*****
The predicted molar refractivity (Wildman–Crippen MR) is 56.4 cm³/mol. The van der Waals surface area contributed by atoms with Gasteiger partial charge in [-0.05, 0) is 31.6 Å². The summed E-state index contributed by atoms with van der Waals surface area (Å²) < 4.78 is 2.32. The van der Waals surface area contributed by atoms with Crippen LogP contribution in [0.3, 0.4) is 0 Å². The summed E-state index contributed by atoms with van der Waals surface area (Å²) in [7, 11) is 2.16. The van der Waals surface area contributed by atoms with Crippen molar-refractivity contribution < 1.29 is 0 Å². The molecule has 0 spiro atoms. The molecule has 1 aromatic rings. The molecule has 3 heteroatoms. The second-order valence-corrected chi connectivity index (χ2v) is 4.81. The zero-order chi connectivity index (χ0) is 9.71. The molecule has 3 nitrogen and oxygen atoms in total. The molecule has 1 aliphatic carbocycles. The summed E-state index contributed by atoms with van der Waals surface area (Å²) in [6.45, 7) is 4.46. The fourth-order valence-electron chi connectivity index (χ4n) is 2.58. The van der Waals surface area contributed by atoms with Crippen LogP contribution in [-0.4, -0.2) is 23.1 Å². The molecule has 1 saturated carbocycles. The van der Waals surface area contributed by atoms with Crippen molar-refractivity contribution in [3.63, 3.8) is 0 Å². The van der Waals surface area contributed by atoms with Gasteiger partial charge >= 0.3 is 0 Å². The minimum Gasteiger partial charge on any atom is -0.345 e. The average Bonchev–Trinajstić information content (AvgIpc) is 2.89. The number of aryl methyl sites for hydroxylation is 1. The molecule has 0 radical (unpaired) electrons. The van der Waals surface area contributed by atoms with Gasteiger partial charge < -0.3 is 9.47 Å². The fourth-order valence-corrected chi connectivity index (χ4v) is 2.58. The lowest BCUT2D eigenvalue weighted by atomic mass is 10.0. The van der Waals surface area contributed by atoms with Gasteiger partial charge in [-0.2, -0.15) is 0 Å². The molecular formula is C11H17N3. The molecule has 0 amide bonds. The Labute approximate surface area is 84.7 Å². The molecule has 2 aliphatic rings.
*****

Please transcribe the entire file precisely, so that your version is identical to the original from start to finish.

The predicted molar refractivity (Wildman–Crippen MR) is 56.4 cm³/mol. The van der Waals surface area contributed by atoms with Gasteiger partial charge in [-0.05, 0) is 31.6 Å². The summed E-state index contributed by atoms with van der Waals surface area (Å²) < 4.78 is 2.32. The van der Waals surface area contributed by atoms with Crippen LogP contribution in [0.3, 0.4) is 0 Å². The summed E-state index contributed by atoms with van der Waals surface area (Å²) in [7, 11) is 2.16. The van der Waals surface area contributed by atoms with Crippen molar-refractivity contribution < 1.29 is 0 Å². The molecule has 0 spiro atoms. The molecule has 1 aromatic rings. The molecule has 3 heteroatoms. The second-order valence-corrected chi connectivity index (χ2v) is 4.81. The zero-order chi connectivity index (χ0) is 9.71. The molecule has 3 nitrogen and oxygen atoms in total. The molecule has 1 aliphatic carbocycles. The summed E-state index contributed by atoms with van der Waals surface area (Å²) in [6.45, 7) is 4.46. The fourth-order valence-electron chi connectivity index (χ4n) is 2.58. The van der Waals surface area contributed by atoms with Crippen LogP contribution in [-0.4, -0.2) is 23.1 Å². The molecule has 1 saturated carbocycles. The van der Waals surface area contributed by atoms with Crippen molar-refractivity contribution in [3.63, 3.8) is 0 Å². The van der Waals surface area contributed by atoms with Gasteiger partial charge >= 0.3 is 0 Å². The minimum Gasteiger partial charge on any atom is -0.345 e. The average Bonchev–Trinajstić information content (AvgIpc) is 2.89. The number of aryl methyl sites for hydroxylation is 1. The molecule has 0 radical (unpaired) electrons. The van der Waals surface area contributed by atoms with Gasteiger partial charge < -0.3 is 9.47 Å². The fourth-order valence-corrected chi connectivity index (χ4v) is 2.58. The lowest BCUT2D eigenvalue weighted by atomic mass is 10.0. The van der Waals surface area contributed by atoms with Gasteiger partial charge in [-0.2, -0.15) is 0 Å². The molecular formula is C11H17N3. The molecule has 0 amide bonds. The Labute approximate surface area is 84.7 Å². The molecule has 2 aliphatic rings.